Motorola's Market Share Shrinks

With mobile-phone losses at $418 million, sales down 39%, and competition expected to peak, the handset maker needs new products to recover
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Well, maybe it's not worth $20 a share.

Or at least that was the apparent takeaway from Motorola's (MOT) latest earnings disappointment, one that dampened hopes the telecom equipment company might fetch more than twice its current stock price if it's broken into two separate businesses.

The mobile-phone and network equipment maker suffered a wider-than-expected loss for the first quarter as sales shrank 21%, with the ailing handset business stumbling anew. Motorola reported Apr. 24 that it lost $194 million in the first three months of 2008, surpassing the $147 million loss Wall Street was expecting. First-quarter sales slid to $7.46 billion, coming in shy of the $7.75 billion analysts had projected.

The handset business posted a gaping first-quarter loss of $418 million as sales plunged 39%, to $3.3 billion, vs. year-ago levels. Phone shipments plunged 40% to 27.4 million, leaving Motorola with a mere 9.5% share of the global market, down from 12.4% in the fourth quarter. Even worse, the latest outlook from management seemed to imply the company has lost more market share in the current quarter.

As a result, American Technology Research analyst Mark McKechnie now puts combined worth of the company's handset and network businesses at $15 to $17 a share, assuming Motorola goes ahead with the plan announced in March to spin off the phone division in 2009. Richard Windsor, an analyst with Nomura, figures $16 to $18 is more like it.

Any of those numbers would still represent a sizable premium to today's market valuation: Motorola's shares slid 3% after the earnings report, falling to 9.31. And yet it's less than what investors were counting on just months ago.

Pursuing New Phones

Many analysts believe the decline in Motorola's phone shipments hasn't hit bottom. The Razr line—including the newer Razr2—still accounts for about 20% of unit sales, a worrisome figure considering Razr sales fell by about 4 million units between the fourth and first quarters, figures Bill Choi, an analyst with Jefferies & Co. Likewise, the Krazr music phone, "may be getting a little long [in the tooth], too," Choi says. Demand for both phones, longtime pillars of Motorola's handset business, will continue to shrink, dragging down revenues through the second and even third quarter, he figures.

While Motorola plans to unveil new phones in the current quarter and through the second half of 2008, they may not contribute significant volumes until 2009, figures Nomura's Windsor. And it's an open question whether any of these phones will capture consumers' fancy the way the Razr did years ago. But Motorola CEO Greg Brown remains confident the phone business is working on products that can halt the spiral. "We've historically done quite well in design, and we'll pursue messaging and touch[-screen phones]," Brown told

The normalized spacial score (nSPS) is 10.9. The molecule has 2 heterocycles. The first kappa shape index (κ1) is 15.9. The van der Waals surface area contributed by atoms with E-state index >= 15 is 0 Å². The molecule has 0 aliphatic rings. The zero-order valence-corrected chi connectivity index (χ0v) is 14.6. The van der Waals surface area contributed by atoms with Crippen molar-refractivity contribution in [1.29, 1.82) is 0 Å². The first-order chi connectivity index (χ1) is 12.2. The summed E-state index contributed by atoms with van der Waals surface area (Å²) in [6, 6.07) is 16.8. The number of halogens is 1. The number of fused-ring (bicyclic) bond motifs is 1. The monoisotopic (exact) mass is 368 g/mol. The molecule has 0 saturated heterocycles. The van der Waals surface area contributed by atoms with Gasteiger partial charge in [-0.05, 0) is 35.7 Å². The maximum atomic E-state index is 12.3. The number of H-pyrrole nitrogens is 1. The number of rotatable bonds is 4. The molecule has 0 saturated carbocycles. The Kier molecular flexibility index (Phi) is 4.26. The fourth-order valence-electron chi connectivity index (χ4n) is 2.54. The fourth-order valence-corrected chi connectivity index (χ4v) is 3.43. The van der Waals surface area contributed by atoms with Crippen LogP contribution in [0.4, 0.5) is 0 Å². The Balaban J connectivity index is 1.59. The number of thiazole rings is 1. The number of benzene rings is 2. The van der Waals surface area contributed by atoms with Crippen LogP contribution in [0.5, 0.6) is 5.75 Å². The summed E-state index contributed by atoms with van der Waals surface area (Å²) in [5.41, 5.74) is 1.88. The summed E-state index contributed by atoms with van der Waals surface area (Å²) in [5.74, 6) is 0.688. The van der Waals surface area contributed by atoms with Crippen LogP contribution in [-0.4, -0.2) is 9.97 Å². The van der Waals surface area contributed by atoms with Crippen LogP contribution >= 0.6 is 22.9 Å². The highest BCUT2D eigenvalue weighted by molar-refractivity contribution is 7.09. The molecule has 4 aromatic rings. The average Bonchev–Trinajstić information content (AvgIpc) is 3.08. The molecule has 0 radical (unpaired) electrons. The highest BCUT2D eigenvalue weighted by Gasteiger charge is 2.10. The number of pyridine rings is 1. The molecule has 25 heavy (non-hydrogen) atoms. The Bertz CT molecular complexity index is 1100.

Forecast: Slow Recovery

There's another major complication, though. Nokia (NOK), Samsung, Sony Ericsson, and Apple (AAPL) are redoubling their efforts to capture a larger slice of the North American phone market, which currently accounts for 44% of Motorola's device sales.

Nokia is revamping its strategy to work more closely with U.S. service providers. Sony Ericsson, best known for its Walkman music phones, is expected to roll out a slew of new handsets in the second half of 2008. And Samsung and LG Electronics have expanded their U.S. sales with touch-screen and music phones. And Apple is seen launching a new version of its blockbuster iPhone as early as June. All this comes as Motorola works to cut its research and development spending by $240 million this year.

McKechnie at American Technology Research doesn't foresee a speedy recovery. "The turnaround will be very slow," McKechnie says. "It's going to take them a while, maybe until the end of 2009 or even 2010."

None of this bodes very well for the potential value of an independent cell-phone business. RBC Capital Markets analyst Mark Sue cautioned that if phone sales continue to weaken, "market share loss may make investors reconsider the sum of parts valuation for Motorola."

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